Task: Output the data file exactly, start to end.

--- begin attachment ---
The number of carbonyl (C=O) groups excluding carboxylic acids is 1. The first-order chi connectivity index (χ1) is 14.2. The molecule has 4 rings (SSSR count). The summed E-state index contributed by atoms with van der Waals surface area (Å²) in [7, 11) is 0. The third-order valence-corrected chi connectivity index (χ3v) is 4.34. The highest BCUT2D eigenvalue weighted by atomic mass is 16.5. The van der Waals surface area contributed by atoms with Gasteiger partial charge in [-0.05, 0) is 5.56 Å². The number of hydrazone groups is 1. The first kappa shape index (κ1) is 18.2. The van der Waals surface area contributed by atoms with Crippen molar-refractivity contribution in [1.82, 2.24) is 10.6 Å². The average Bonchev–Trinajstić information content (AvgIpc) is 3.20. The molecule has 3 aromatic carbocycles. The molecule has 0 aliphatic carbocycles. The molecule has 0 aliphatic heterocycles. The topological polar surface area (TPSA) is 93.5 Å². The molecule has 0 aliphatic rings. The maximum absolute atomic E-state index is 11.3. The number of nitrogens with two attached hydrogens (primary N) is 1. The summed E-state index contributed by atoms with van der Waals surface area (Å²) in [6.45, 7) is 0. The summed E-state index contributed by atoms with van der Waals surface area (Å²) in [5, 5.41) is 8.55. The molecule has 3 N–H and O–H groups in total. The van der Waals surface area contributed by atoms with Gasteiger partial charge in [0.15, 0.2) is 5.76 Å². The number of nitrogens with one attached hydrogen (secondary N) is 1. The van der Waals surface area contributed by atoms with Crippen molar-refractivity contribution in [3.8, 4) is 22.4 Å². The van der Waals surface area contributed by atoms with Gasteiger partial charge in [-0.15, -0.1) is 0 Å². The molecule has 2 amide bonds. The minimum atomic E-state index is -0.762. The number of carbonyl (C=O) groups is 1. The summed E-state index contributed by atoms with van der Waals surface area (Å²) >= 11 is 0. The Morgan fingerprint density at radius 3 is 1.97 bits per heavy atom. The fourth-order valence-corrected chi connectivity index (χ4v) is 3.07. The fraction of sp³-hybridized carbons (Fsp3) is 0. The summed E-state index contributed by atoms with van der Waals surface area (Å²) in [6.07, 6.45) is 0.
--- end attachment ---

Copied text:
The number of carbonyl (C=O) groups excluding carboxylic acids is 1. The first-order chi connectivity index (χ1) is 14.2. The molecule has 4 rings (SSSR count). The summed E-state index contributed by atoms with van der Waals surface area (Å²) in [7, 11) is 0. The third-order valence-corrected chi connectivity index (χ3v) is 4.34. The highest BCUT2D eigenvalue weighted by atomic mass is 16.5. The van der Waals surface area contributed by atoms with Gasteiger partial charge in [-0.05, 0) is 5.56 Å². The number of hydrazone groups is 1. The first kappa shape index (κ1) is 18.2. The van der Waals surface area contributed by atoms with Crippen molar-refractivity contribution in [1.82, 2.24) is 10.6 Å². The average Bonchev–Trinajstić information content (AvgIpc) is 3.20. The molecule has 3 aromatic carbocycles. The molecule has 0 aliphatic carbocycles. The molecule has 0 aliphatic heterocycles. The topological polar surface area (TPSA) is 93.5 Å². The molecule has 0 aliphatic rings. The maximum absolute atomic E-state index is 11.3. The number of nitrogens with two attached hydrogens (primary N) is 1. The summed E-state index contributed by atoms with van der Waals surface area (Å²) in [6.45, 7) is 0. The summed E-state index contributed by atoms with van der Waals surface area (Å²) in [5, 5.41) is 8.55. The molecule has 3 N–H and O–H groups in total. The van der Waals surface area contributed by atoms with Gasteiger partial charge in [0.15, 0.2) is 5.76 Å². The number of nitrogens with one attached hydrogen (secondary N) is 1. The van der Waals surface area contributed by atoms with Crippen molar-refractivity contribution in [3.8, 4) is 22.4 Å². The van der Waals surface area contributed by atoms with Gasteiger partial charge in [-0.15, -0.1) is 0 Å². The molecule has 2 amide bonds. The minimum atomic E-state index is -0.762. The number of carbonyl (C=O) groups is 1. The summed E-state index contributed by atoms with van der Waals surface area (Å²) >= 11 is 0. The Morgan fingerprint density at radius 3 is 1.97 bits per heavy atom. The fourth-order valence-corrected chi connectivity index (χ4v) is 3.07. The fraction of sp³-hybridized carbons (Fsp3) is 0. The summed E-state index contributed by atoms with van der Waals surface area (Å²) in [6.07, 6.45) is 0.